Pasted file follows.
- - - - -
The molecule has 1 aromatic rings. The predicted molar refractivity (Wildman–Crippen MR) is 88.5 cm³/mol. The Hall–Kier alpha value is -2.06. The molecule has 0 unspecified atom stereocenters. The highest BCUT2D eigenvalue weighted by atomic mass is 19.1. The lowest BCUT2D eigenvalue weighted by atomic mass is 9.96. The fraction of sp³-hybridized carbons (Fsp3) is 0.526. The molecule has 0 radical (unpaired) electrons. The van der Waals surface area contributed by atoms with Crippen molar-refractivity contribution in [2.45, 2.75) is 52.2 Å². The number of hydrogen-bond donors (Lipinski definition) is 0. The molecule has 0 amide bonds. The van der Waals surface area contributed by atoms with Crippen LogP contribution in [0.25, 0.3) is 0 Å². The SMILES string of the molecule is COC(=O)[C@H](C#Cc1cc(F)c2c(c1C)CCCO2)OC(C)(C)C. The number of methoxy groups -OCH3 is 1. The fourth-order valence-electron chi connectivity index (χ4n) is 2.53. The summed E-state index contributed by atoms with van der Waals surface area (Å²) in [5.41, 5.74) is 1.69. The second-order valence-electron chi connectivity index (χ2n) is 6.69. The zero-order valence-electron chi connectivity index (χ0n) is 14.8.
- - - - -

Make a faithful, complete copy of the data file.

The molecule has 1 aromatic rings. The predicted molar refractivity (Wildman–Crippen MR) is 88.5 cm³/mol. The Hall–Kier alpha value is -2.06. The molecule has 0 unspecified atom stereocenters. The highest BCUT2D eigenvalue weighted by atomic mass is 19.1. The lowest BCUT2D eigenvalue weighted by atomic mass is 9.96. The fraction of sp³-hybridized carbons (Fsp3) is 0.526. The molecule has 0 radical (unpaired) electrons. The van der Waals surface area contributed by atoms with Crippen molar-refractivity contribution in [2.45, 2.75) is 52.2 Å². The number of hydrogen-bond donors (Lipinski definition) is 0. The molecule has 0 amide bonds. The van der Waals surface area contributed by atoms with Crippen LogP contribution in [0.25, 0.3) is 0 Å². The SMILES string of the molecule is COC(=O)[C@H](C#Cc1cc(F)c2c(c1C)CCCO2)OC(C)(C)C. The number of methoxy groups -OCH3 is 1. The fourth-order valence-electron chi connectivity index (χ4n) is 2.53. The summed E-state index contributed by atoms with van der Waals surface area (Å²) in [5.41, 5.74) is 1.69. The second-order valence-electron chi connectivity index (χ2n) is 6.69. The zero-order valence-electron chi connectivity index (χ0n) is 14.8.